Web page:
Australia doesn't actually have freedom of speech defined in our constitution so I don't think 18C is inhibiting anything. With regard to 18C, it prevents one from publicly aiming to "offend, insult, humiliate or intimidate" on grounds of race and I think it's the last word that is particularly pertinent and the others are important too. I think it's fine to cause offense because you have a different view or belief on an issue- but not because of someone's race. I'm pretty appalled that people defend the "right" to be a bigot.
Merriam Webster defines a bigot as:
a person who is obstinately or intolerantly devoted to his or her own opinions and prejudices; especially: one who regards or treats the members of a group (as a racial or ethnic group) with hatred and intolerance
Why should we encourage bigotry or protect it with law? Is this really something we want to enshrine in our legislation? How will this benefit a multicultural society?
There is no logical or moral reason to give a person the right to be racist. Andrew Bolt was found to have not written his articles in good faith and to have not written factual information therefore they would be offensive to a reasonable member of the Aboriginal community. Why should he, or anyone, be allowed to publicly make non-factual statements that are offensive to certain racial groups?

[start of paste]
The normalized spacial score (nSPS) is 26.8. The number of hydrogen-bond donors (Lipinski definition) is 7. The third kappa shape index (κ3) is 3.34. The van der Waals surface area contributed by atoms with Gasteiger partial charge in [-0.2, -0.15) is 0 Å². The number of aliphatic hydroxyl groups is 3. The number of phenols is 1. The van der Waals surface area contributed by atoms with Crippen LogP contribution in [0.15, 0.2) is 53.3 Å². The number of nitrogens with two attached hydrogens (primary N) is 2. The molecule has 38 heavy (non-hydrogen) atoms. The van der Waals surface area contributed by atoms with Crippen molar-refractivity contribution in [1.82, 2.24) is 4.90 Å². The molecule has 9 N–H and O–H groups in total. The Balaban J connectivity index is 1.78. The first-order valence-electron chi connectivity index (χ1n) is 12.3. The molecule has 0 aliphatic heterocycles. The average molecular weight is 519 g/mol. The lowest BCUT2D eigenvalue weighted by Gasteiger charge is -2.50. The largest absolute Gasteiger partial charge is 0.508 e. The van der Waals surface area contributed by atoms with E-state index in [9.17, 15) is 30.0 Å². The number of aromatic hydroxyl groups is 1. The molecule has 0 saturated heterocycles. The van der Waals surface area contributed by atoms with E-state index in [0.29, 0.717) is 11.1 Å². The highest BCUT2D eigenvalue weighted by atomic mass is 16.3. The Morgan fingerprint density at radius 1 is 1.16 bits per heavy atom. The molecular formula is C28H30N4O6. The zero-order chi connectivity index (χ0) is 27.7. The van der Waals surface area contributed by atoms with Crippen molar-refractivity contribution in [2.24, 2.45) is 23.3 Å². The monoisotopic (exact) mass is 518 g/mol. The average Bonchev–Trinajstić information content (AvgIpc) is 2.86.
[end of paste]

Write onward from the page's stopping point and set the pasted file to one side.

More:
I think it comes down to what kind of society we want to live in.
They were completely peaceful in their demonstrations - and you know, you are the one going on about how important free speech - even if it means tormenting people about their religion. You can't have it both ways Father - so which is it? Free speech - or no free speech?
PS- I found nothing uncivilised in any of that, I swear, so what? Ohhh no, a Linb thinks I'm not classy -how devastating. To be honest, if you had of said anything in the positive about the march at all - I would have been VERY worried.
For the record I don't approve of the above signs either, especially since I bought my children to the event as did many many others. It was heavily promoted as a family friendly event by the organisers who also distanced themselves from such signs. Fortunately my eldest took no notice of maybe the 1 'off' sign that we saw, he was too busy looking at the thousands of people and taking the rest of it in. Now I'm not a fan of taking children to protests but I felt strongly enough to take my children to this one as we don't have babysitters on hand. I explained to my eldest that Mum and Dad don't approve of some of the things our government is doing and that we are fortunate enough to live in a country where we can demonstrate and protest against the government, providing we do this peacefully and respectfully. Turns out it was a fantastic example of a peaceful demonstration for him! Despite the high temps, the crowds, etc the atmosphere and general mood was polite and upbeat. When people bumped into each other (which was inevitable given the crowds) exchanges were nothing less than polite and friendly. It was a very civilised event - I know, I was there.
This link has both the judge's summary of the case and the full judgement. Enjoy.
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